It’s not called Parisians 1941, you know
You’ll also find food and materials, which are useful for the other half of Partisan 1941 gameplay: the partisan camp. This is where you treat lasting injuries between missions, worry about starvation, send people out on off-screen missions, and generally do maintenance. With upgrades, the camp will allow you to manufacture a bit of your own gear and even improve weapons, with better quality weapons accepting more modifications. This is also where you’ll get local rumors (Nazis are being bad to the locals), news from the front (Nazi war machine is crushing everything), as well as dialogue that pushes the plot along (“We could surely kill some Nazis!”).
This camp part is what almost tempts you to make the devil’s bargain. Almost! You see, not everything you can loot in the missions comes from the Nazi military-industrial complex. Sometimes, you’re rooting through the belongings of a peasant. You can take them, but your team will take a morale hit. Generally, I found it not worth it, but it may have something to do with me always sending people on food missions, thoroughly looting everything I find, and also having little in the way of consumption due to knife-in-the-gut being an infinitely renewable resource.
However, even when fighting an enemy as obviously evil and abhorrent as Nazis, you’d expect to still run into a lot of decisions that are morally dubious at best. And Partisans 1941 is almost entirely lacking in those. In fact, this game by a new Moscow-based studio is naïve if not outright propagandist at times about certain realities of the Eastern Front.
Sure, you won’t have characters going “boy, I sure love Stalin, the man has never done anything wrong.” Yet your comrades are basically postcard-ready images of the perfect and motivated group of resistance fighters. You even have off screen missions to eliminate “bandits that pretend to be partisans.” You may also receive news of Germans forcing people to work at the mill, all capped-off with a wide-eyed shout of disbelief: “That’s slavery!” It surely would be somewhat awkward if the USSR also had a network of forced relocation and labor camps at that same time…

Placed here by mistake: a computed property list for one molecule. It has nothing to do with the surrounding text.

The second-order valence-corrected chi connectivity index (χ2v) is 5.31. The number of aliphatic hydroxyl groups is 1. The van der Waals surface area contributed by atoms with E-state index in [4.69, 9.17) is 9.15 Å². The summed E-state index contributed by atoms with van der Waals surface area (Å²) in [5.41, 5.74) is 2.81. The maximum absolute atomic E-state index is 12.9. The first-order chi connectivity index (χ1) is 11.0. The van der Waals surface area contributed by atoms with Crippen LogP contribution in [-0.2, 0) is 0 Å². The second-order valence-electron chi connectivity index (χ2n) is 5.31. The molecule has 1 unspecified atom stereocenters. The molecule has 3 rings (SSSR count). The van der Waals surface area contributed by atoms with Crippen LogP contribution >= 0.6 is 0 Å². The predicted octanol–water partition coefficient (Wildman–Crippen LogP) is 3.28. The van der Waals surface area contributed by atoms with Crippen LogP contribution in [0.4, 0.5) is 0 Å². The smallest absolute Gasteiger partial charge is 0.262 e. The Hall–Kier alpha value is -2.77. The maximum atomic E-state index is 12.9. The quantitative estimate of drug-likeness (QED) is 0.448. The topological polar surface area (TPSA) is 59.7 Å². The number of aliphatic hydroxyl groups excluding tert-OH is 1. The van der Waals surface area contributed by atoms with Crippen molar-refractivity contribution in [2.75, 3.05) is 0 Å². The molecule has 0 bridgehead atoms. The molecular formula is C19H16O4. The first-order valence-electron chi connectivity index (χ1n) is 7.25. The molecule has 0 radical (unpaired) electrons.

Is that you, Pyotr Aleksandrovich?
Politics aside, the writing of Partisans 1941 is fairly decent. The main cast comes from diverse backgrounds, and there’s an interesting variety to the types of missions that you undertake. This game hits all of the right notes for Eastern Front guerilla warfare. It’s generally good, even down to the level of actual grammar, which is not always a given when it comes to developers from non-English speaking countries.
The visuals I also found to be decent. In general, you’ll be left with the impression that Partisans 1941 is a very brown game. But this might be somewhat mistaken, as the game provides a variety of environments and seasons of the year that all bring it a bit of variety. I feel like textures and character portraits could have been more crisp, but that’s it.
The audio quality in Partisans 1941 is generally great. The voice acting is good – no terrible Men of War accents here. This also makes the unit barks a lot easier on the ears. I have to say that this is the game where your characters have the least patience with you clicking them a lot. The sound effects follow suit, and you’ll definitely learn to fear machineguns both from their effectiveness and sound.
Partisans 1941 is an interesting, and dare I say necessary addition to the pool of World War II games. If memory serves, the only big title to have previously tackled red resistance was Company of Heroes 2, and that one was almost a piece of Nazi propaganda. So, if you’re mindful of the bit of possible Soviet whitewashing that’s in Partisans 1941, you can definitely enjoy this slightly unusual World War II experience. I mean, I love shooting Nazis as much as the next guy, but it does help to remember that the first “W” in World War II doesn’t stand for “Normandy.”